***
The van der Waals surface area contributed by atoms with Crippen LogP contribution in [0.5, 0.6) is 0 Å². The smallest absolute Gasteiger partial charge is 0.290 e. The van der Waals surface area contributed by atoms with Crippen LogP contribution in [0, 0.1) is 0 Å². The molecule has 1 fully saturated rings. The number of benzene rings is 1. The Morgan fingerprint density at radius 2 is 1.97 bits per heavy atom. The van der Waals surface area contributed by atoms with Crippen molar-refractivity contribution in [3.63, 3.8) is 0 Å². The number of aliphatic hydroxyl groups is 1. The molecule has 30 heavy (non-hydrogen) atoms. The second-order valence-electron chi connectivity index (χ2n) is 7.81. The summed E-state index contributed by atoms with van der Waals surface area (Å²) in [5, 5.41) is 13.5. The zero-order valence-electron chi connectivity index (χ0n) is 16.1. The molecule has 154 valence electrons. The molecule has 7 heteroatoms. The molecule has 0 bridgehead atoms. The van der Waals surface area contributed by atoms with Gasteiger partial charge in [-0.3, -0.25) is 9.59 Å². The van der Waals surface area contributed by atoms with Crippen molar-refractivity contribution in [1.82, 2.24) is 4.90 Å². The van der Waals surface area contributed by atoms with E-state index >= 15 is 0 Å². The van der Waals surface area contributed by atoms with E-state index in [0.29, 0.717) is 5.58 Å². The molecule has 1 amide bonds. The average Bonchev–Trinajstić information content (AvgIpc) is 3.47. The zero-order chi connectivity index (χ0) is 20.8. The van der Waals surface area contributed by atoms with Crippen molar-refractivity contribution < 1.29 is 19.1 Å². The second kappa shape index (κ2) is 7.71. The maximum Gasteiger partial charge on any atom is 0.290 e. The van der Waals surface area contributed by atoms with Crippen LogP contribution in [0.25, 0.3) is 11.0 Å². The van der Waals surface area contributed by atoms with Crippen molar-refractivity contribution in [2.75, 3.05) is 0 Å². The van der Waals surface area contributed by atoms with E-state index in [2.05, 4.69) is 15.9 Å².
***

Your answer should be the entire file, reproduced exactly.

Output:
The van der Waals surface area contributed by atoms with Crippen LogP contribution in [0.5, 0.6) is 0 Å². The smallest absolute Gasteiger partial charge is 0.290 e. The van der Waals surface area contributed by atoms with Crippen LogP contribution in [0, 0.1) is 0 Å². The molecule has 1 fully saturated rings. The number of benzene rings is 1. The Morgan fingerprint density at radius 2 is 1.97 bits per heavy atom. The van der Waals surface area contributed by atoms with Crippen molar-refractivity contribution in [3.63, 3.8) is 0 Å². The number of aliphatic hydroxyl groups is 1. The molecule has 30 heavy (non-hydrogen) atoms. The second-order valence-electron chi connectivity index (χ2n) is 7.81. The summed E-state index contributed by atoms with van der Waals surface area (Å²) in [5, 5.41) is 13.5. The zero-order valence-electron chi connectivity index (χ0n) is 16.1. The molecule has 154 valence electrons. The molecule has 7 heteroatoms. The molecule has 0 bridgehead atoms. The van der Waals surface area contributed by atoms with Gasteiger partial charge in [-0.3, -0.25) is 9.59 Å². The van der Waals surface area contributed by atoms with Crippen molar-refractivity contribution in [1.82, 2.24) is 4.90 Å². The van der Waals surface area contributed by atoms with E-state index >= 15 is 0 Å². The van der Waals surface area contributed by atoms with E-state index in [0.29, 0.717) is 5.58 Å². The molecule has 1 amide bonds. The average Bonchev–Trinajstić information content (AvgIpc) is 3.47. The zero-order chi connectivity index (χ0) is 20.8. The van der Waals surface area contributed by atoms with Crippen molar-refractivity contribution < 1.29 is 19.1 Å². The second kappa shape index (κ2) is 7.71. The maximum Gasteiger partial charge on any atom is 0.290 e. The van der Waals surface area contributed by atoms with Crippen LogP contribution in [0.25, 0.3) is 11.0 Å². The van der Waals surface area contributed by atoms with Crippen molar-refractivity contribution in [2.75, 3.05) is 0 Å². The van der Waals surface area contributed by atoms with E-state index in [2.05, 4.69) is 15.9 Å².